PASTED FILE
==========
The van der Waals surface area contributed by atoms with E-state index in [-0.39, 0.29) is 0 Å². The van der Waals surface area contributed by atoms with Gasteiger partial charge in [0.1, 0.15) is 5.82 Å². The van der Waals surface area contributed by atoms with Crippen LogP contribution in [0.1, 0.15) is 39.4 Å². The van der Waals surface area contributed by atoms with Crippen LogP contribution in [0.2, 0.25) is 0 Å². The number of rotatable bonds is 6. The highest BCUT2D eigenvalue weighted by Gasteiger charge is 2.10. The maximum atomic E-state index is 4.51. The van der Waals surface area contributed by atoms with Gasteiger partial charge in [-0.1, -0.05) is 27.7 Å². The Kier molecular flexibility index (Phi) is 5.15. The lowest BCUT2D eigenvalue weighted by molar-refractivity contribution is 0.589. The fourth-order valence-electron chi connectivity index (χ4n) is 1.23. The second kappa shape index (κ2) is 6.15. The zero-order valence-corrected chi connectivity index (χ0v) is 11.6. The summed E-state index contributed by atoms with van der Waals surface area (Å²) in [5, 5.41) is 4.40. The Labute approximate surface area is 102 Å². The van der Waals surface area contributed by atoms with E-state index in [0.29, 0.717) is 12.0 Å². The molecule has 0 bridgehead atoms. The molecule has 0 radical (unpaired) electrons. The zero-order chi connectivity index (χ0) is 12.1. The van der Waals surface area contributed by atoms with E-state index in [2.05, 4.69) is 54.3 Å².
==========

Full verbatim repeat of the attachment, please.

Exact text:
The van der Waals surface area contributed by atoms with E-state index in [-0.39, 0.29) is 0 Å². The van der Waals surface area contributed by atoms with Gasteiger partial charge in [0.1, 0.15) is 5.82 Å². The van der Waals surface area contributed by atoms with Crippen LogP contribution in [0.1, 0.15) is 39.4 Å². The van der Waals surface area contributed by atoms with Crippen LogP contribution in [0.2, 0.25) is 0 Å². The number of rotatable bonds is 6. The highest BCUT2D eigenvalue weighted by Gasteiger charge is 2.10. The maximum atomic E-state index is 4.51. The van der Waals surface area contributed by atoms with Gasteiger partial charge in [-0.1, -0.05) is 27.7 Å². The Kier molecular flexibility index (Phi) is 5.15. The lowest BCUT2D eigenvalue weighted by molar-refractivity contribution is 0.589. The fourth-order valence-electron chi connectivity index (χ4n) is 1.23. The second kappa shape index (κ2) is 6.15. The zero-order valence-corrected chi connectivity index (χ0v) is 11.6. The summed E-state index contributed by atoms with van der Waals surface area (Å²) in [5, 5.41) is 4.40. The Labute approximate surface area is 102 Å². The van der Waals surface area contributed by atoms with E-state index in [0.29, 0.717) is 12.0 Å². The molecule has 0 bridgehead atoms. The molecule has 0 radical (unpaired) electrons. The zero-order chi connectivity index (χ0) is 12.1. The van der Waals surface area contributed by atoms with E-state index in [2.05, 4.69) is 54.3 Å².